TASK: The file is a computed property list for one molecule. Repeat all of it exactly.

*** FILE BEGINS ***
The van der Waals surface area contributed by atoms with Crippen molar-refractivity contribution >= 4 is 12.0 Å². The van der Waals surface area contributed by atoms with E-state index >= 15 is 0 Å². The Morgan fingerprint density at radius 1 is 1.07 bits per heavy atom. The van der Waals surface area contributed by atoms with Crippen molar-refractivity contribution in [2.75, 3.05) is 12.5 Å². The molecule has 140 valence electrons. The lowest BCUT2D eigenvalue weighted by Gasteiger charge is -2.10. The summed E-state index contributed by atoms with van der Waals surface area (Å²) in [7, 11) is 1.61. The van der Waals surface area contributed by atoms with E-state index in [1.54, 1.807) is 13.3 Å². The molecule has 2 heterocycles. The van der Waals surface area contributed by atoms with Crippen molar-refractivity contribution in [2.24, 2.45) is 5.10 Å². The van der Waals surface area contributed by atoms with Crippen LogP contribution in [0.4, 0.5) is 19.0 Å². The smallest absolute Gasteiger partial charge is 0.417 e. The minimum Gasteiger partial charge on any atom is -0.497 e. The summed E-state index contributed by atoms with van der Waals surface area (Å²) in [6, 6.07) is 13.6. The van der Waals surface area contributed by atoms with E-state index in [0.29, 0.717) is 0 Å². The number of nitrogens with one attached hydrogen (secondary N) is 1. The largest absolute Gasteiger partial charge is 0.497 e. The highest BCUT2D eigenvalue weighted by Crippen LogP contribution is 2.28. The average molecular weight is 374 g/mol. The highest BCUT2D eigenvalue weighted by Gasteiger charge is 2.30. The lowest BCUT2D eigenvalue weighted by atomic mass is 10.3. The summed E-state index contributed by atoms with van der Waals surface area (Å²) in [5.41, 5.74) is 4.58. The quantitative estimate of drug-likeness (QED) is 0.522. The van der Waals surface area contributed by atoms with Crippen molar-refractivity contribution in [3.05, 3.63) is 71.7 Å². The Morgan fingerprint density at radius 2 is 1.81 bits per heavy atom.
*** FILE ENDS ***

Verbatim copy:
The van der Waals surface area contributed by atoms with Crippen molar-refractivity contribution >= 4 is 12.0 Å². The van der Waals surface area contributed by atoms with E-state index >= 15 is 0 Å². The Morgan fingerprint density at radius 1 is 1.07 bits per heavy atom. The van der Waals surface area contributed by atoms with Crippen molar-refractivity contribution in [2.75, 3.05) is 12.5 Å². The molecule has 140 valence electrons. The lowest BCUT2D eigenvalue weighted by Gasteiger charge is -2.10. The summed E-state index contributed by atoms with van der Waals surface area (Å²) in [7, 11) is 1.61. The van der Waals surface area contributed by atoms with E-state index in [1.54, 1.807) is 13.3 Å². The molecule has 2 heterocycles. The van der Waals surface area contributed by atoms with Crippen molar-refractivity contribution in [2.24, 2.45) is 5.10 Å². The van der Waals surface area contributed by atoms with Crippen LogP contribution in [0.4, 0.5) is 19.0 Å². The smallest absolute Gasteiger partial charge is 0.417 e. The minimum Gasteiger partial charge on any atom is -0.497 e. The summed E-state index contributed by atoms with van der Waals surface area (Å²) in [6, 6.07) is 13.6. The van der Waals surface area contributed by atoms with E-state index in [0.29, 0.717) is 0 Å². The number of nitrogens with one attached hydrogen (secondary N) is 1. The largest absolute Gasteiger partial charge is 0.497 e. The highest BCUT2D eigenvalue weighted by Crippen LogP contribution is 2.28. The average molecular weight is 374 g/mol. The highest BCUT2D eigenvalue weighted by Gasteiger charge is 2.30. The lowest BCUT2D eigenvalue weighted by atomic mass is 10.3. The summed E-state index contributed by atoms with van der Waals surface area (Å²) in [5.41, 5.74) is 4.58. The quantitative estimate of drug-likeness (QED) is 0.522. The van der Waals surface area contributed by atoms with Crippen molar-refractivity contribution in [3.05, 3.63) is 71.7 Å². The Morgan fingerprint density at radius 2 is 1.81 bits per heavy atom.